Students address the House on poverty

Malta, 10 May 2010. They might be young but students speaking at a debate at the House of Representatives on Friday demonstrated keen awareness of serious issues such as poverty and social exclusion.

Students from St Joseph School Sliema, Stella Maris College and San Andrea School sat on the benches usually occupied by the opposition as they discussed the issues in a manner which an MP described as "better than some speeches one hears in Parliament".

Among those present at the debate were European Commissioner John Dalli, Education Minister Dolores Cristina, William Martin, head of the European Commission Representation in Malta, Julian Vassallo, head of the European Parliament Office in Malta, and the Parliamentary Secretary for Youth, Clyde Puli.

Poverty and social exclusion were words that sounded distant for many, a Form 3 student from San Andrea School said, but they might be closer than one might initially suspect.

"A year ago, my family hosted Andrea, an Italian friend of mine at home. As his family was visiting, they got the news that the Abruzzo earthquake had destroyed his home and his family, who lived relatively comfortably, was forced into poverty. It became even more of a problem as his father was embarrassed of writing the address of the shelter they were living in when applying for jobs," the student recounted.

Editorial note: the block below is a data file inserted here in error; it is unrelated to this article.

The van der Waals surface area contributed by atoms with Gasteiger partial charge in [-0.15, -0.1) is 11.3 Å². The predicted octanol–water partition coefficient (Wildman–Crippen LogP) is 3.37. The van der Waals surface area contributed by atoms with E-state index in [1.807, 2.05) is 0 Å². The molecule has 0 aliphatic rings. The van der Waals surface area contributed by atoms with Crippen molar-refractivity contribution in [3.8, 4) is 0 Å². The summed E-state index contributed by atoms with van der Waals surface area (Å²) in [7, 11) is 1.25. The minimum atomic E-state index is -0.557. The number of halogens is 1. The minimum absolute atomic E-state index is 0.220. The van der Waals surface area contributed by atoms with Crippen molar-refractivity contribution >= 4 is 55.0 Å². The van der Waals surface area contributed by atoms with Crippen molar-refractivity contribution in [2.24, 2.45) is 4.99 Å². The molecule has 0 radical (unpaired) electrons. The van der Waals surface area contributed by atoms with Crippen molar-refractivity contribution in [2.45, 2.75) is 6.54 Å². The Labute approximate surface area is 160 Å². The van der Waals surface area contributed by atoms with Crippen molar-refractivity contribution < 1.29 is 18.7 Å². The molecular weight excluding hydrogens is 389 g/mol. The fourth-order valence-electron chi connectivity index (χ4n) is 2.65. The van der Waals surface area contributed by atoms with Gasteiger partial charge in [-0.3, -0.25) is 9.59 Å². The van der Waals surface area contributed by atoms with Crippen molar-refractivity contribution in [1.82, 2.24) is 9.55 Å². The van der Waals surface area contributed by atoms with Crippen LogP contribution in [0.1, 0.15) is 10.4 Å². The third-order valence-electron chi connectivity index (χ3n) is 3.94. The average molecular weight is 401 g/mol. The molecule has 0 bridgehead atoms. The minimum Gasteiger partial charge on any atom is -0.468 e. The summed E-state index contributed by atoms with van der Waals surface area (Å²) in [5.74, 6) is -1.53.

Labour MP Michael Farrugia said Malta's 15 per cent rate of people living in poverty or at risk of doing so was below the EU average of 17 per cent. It was worrying, however, that 22 per cent of children were poor or at risk of poverty, Dr Farrugia said, with some families not sending their children to their first days of school because they could not afford copybooks.

The state, he added, had to give tools and avoid the "benefit trap" at all costs.

Speaker Michael Frendo said the EU had an already far-sighted view of the role it had to play in the world, with the 60-year-old Schuman Declaration reading: "With increased resources, Europe will be able to pursue the achievement of one of its essential tasks, namely, the development of the African continent."

Speaking on this, a girl from St Joseph School, Sliema, said it would be a better idea if instead of providing technological means to Third World countries the money was spent on education, adding it was also the key towards better family planning.

Labour MEP Edward Scicluna noted that, more often than not, the best help was given by NGOs who went to villages themselves and carried out specific projects for the community. A girl from San Andrea School said women were underrepresented in Parliament and in management positions, meaning their voice was not taken into account as much as it should be.

A boy from Stella Maris College took this point further, saying "schools should cater for our needs, not vice versa", adding that "inclusion is about all of us", moving Dr Farrugia to call for an applause.

Education Minister Dolores Cristina said investment in education was an investment in social policy. "Whatever career you choose, I urge you to seek the happiness and serenity you deserve," she told the students.

(Author: David Schembri, source: Times of Malta)